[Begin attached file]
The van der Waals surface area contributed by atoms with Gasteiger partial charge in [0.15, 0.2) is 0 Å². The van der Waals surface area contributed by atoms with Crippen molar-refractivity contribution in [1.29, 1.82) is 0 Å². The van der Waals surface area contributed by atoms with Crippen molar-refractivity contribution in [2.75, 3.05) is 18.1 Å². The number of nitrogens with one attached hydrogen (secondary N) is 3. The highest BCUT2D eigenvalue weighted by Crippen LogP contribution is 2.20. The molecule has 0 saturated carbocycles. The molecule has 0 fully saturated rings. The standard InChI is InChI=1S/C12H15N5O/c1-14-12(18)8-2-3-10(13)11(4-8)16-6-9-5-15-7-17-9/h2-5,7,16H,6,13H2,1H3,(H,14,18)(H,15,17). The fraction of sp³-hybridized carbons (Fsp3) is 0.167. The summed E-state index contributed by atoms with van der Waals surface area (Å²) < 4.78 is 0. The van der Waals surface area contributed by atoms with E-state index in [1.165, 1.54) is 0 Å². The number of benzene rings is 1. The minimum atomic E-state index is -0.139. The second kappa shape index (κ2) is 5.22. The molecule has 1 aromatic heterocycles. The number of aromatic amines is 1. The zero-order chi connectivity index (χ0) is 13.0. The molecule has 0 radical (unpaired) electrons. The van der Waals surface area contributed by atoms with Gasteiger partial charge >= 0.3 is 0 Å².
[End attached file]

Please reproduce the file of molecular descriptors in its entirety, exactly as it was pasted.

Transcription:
The van der Waals surface area contributed by atoms with Gasteiger partial charge in [0.15, 0.2) is 0 Å². The van der Waals surface area contributed by atoms with Crippen molar-refractivity contribution in [1.29, 1.82) is 0 Å². The van der Waals surface area contributed by atoms with Crippen molar-refractivity contribution in [2.75, 3.05) is 18.1 Å². The number of nitrogens with one attached hydrogen (secondary N) is 3. The highest BCUT2D eigenvalue weighted by Crippen LogP contribution is 2.20. The molecule has 0 saturated carbocycles. The molecule has 0 fully saturated rings. The standard InChI is InChI=1S/C12H15N5O/c1-14-12(18)8-2-3-10(13)11(4-8)16-6-9-5-15-7-17-9/h2-5,7,16H,6,13H2,1H3,(H,14,18)(H,15,17). The fraction of sp³-hybridized carbons (Fsp3) is 0.167. The summed E-state index contributed by atoms with van der Waals surface area (Å²) < 4.78 is 0. The van der Waals surface area contributed by atoms with E-state index in [1.165, 1.54) is 0 Å². The number of benzene rings is 1. The minimum atomic E-state index is -0.139. The second kappa shape index (κ2) is 5.22. The molecule has 1 aromatic heterocycles. The number of aromatic amines is 1. The zero-order chi connectivity index (χ0) is 13.0. The molecule has 0 radical (unpaired) electrons. The van der Waals surface area contributed by atoms with Gasteiger partial charge >= 0.3 is 0 Å².